Poppies and presenters
Jon Snow of Channel Four News has said on his blog that he has chosen not to wear a poppy on air, though he does wear one in his personal life. His view is that any symbol is a distraction. He's discovered, or perhaps he already knew, that it is a controversial viewpoint.
As far as the BBC is concerned, presenters or reporters appearing on television can wear poppies if they want to. There is no rule that tells them they must do so. It is a matter of individual choice. The BBC does give some guidance on when to wear them, so that we can have some sort of uniformity on screen, though there is some flexibility in that too. We suggest starting to wear poppies a couple of weeks before Remembrance Sunday. That's roughly when the Royal British Legion officially starts selling them. This year they started to do so on Saturday 28 October.
Buying and wearing poppies is an entirely voluntary act in society, and we don't believe it should be any different for newsreaders or presenters. There are some places in the UK - Northern Ireland, for example - where wearing a poppy has been a controversial thing to do. It may be difficult for some foreign correspondents. And it may be inappropriate for some activities. So it wouldn't be right for us to issue an all-encompassing directive to all of our reporters and presenters to wear poppies. People have different views about it and find themselves in different situations at home and abroad.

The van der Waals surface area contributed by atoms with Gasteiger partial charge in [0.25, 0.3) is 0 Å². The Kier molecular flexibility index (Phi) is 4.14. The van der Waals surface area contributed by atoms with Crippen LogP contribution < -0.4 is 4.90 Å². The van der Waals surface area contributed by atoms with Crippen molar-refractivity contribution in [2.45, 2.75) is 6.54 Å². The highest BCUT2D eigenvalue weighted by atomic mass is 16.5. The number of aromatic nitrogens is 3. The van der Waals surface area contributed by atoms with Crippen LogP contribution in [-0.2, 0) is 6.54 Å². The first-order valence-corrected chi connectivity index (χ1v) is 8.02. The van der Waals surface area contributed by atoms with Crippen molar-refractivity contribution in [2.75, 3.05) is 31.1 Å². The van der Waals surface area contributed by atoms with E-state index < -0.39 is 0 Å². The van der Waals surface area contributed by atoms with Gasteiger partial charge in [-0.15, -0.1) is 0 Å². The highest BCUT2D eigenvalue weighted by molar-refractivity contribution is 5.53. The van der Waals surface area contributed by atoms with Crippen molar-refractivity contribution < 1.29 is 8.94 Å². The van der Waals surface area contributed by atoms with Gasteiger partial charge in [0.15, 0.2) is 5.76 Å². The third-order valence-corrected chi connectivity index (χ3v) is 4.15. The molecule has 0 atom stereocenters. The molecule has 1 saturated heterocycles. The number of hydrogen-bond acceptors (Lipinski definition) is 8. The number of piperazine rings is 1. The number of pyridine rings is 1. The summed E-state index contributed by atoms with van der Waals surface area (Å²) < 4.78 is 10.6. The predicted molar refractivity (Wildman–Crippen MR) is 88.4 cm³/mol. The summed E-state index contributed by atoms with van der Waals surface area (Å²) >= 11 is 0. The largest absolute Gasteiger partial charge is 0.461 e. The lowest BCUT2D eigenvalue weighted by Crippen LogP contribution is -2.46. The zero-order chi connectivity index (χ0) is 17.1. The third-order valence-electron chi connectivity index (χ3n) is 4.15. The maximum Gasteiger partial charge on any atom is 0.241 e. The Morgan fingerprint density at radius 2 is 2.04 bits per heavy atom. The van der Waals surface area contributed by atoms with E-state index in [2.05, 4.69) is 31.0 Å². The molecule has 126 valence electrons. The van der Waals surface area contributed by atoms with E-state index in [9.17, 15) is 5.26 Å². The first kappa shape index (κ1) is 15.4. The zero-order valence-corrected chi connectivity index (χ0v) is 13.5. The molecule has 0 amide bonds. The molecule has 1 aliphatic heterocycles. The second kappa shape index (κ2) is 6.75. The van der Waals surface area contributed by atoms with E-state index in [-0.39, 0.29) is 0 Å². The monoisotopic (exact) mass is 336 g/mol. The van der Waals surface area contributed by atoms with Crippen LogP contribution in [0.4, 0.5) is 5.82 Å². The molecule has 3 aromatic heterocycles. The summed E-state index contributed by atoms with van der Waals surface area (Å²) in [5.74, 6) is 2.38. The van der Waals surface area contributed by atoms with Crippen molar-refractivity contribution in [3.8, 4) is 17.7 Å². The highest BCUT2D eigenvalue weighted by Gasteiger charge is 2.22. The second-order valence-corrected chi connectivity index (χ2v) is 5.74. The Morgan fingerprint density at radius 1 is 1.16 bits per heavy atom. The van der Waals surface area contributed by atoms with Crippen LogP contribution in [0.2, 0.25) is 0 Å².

And there is no guarantee that every presenter or reporter who wants to wear one in this period will always be seen doing so. Some TV is made a long time before it is shown and often the participants don't know when the programme will be transmitted. Nor is there a guarantee that presenters won't wear them earlier than suggested . Politicians seem to acquire poppies very early, so on some news and current affairs programmes you may find the presenter doing so too.
I have been asked whether presenters might be pressured by editors to wear poppies before they go on air. This shouldn't happen. But as the controversy sparked by Jon Snow has shown, there is clearly the potential that not wearing one might cause some controversy. In my experience editors and producers usually point this out to presenters and make it clear they might have to answer complaints if they don't wear one. But that's not the same as applying pressure - that's simply a matter of pointing out the consequences of their actions